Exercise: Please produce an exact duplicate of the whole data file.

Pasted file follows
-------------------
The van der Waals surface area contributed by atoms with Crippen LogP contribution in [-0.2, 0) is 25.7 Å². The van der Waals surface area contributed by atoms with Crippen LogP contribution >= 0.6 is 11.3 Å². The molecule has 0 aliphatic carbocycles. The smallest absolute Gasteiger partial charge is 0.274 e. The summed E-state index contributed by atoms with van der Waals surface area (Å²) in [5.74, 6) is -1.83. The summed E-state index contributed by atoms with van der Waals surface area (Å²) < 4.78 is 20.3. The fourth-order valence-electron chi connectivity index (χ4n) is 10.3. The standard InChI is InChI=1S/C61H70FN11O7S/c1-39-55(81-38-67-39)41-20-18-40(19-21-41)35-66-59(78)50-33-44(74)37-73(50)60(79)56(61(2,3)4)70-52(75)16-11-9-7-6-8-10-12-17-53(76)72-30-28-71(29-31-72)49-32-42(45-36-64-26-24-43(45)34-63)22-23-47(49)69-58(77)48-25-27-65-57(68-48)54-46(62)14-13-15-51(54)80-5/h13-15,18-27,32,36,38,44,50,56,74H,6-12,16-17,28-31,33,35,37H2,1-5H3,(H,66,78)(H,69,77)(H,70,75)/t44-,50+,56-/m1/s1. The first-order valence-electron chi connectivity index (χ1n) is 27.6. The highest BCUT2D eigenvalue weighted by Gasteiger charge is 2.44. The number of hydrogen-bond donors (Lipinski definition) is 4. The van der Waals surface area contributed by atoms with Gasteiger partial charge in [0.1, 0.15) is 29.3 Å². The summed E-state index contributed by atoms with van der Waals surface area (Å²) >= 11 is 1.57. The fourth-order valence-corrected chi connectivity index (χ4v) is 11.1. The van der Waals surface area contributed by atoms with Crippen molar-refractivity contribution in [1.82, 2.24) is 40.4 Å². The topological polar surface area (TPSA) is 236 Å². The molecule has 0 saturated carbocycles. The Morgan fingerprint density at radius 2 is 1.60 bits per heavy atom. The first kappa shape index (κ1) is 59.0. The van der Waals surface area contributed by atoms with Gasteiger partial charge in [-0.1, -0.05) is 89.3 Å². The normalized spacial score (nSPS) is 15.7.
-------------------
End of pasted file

The van der Waals surface area contributed by atoms with Crippen LogP contribution in [-0.2, 0) is 25.7 Å². The van der Waals surface area contributed by atoms with Crippen LogP contribution >= 0.6 is 11.3 Å². The molecule has 0 aliphatic carbocycles. The smallest absolute Gasteiger partial charge is 0.274 e. The summed E-state index contributed by atoms with van der Waals surface area (Å²) in [5.74, 6) is -1.83. The summed E-state index contributed by atoms with van der Waals surface area (Å²) < 4.78 is 20.3. The fourth-order valence-electron chi connectivity index (χ4n) is 10.3. The standard InChI is InChI=1S/C61H70FN11O7S/c1-39-55(81-38-67-39)41-20-18-40(19-21-41)35-66-59(78)50-33-44(74)37-73(50)60(79)56(61(2,3)4)70-52(75)16-11-9-7-6-8-10-12-17-53(76)72-30-28-71(29-31-72)49-32-42(45-36-64-26-24-43(45)34-63)22-23-47(49)69-58(77)48-25-27-65-57(68-48)54-46(62)14-13-15-51(54)80-5/h13-15,18-27,32,36,38,44,50,56,74H,6-12,16-17,28-31,33,35,37H2,1-5H3,(H,66,78)(H,69,77)(H,70,75)/t44-,50+,56-/m1/s1. The first-order valence-electron chi connectivity index (χ1n) is 27.6. The highest BCUT2D eigenvalue weighted by Gasteiger charge is 2.44. The number of hydrogen-bond donors (Lipinski definition) is 4. The van der Waals surface area contributed by atoms with Gasteiger partial charge in [0.1, 0.15) is 29.3 Å². The summed E-state index contributed by atoms with van der Waals surface area (Å²) >= 11 is 1.57. The fourth-order valence-corrected chi connectivity index (χ4v) is 11.1. The van der Waals surface area contributed by atoms with Crippen molar-refractivity contribution in [1.82, 2.24) is 40.4 Å². The topological polar surface area (TPSA) is 236 Å². The molecule has 0 saturated carbocycles. The Morgan fingerprint density at radius 2 is 1.60 bits per heavy atom. The first kappa shape index (κ1) is 59.0. The van der Waals surface area contributed by atoms with Gasteiger partial charge in [-0.1, -0.05) is 89.3 Å². The normalized spacial score (nSPS) is 15.7.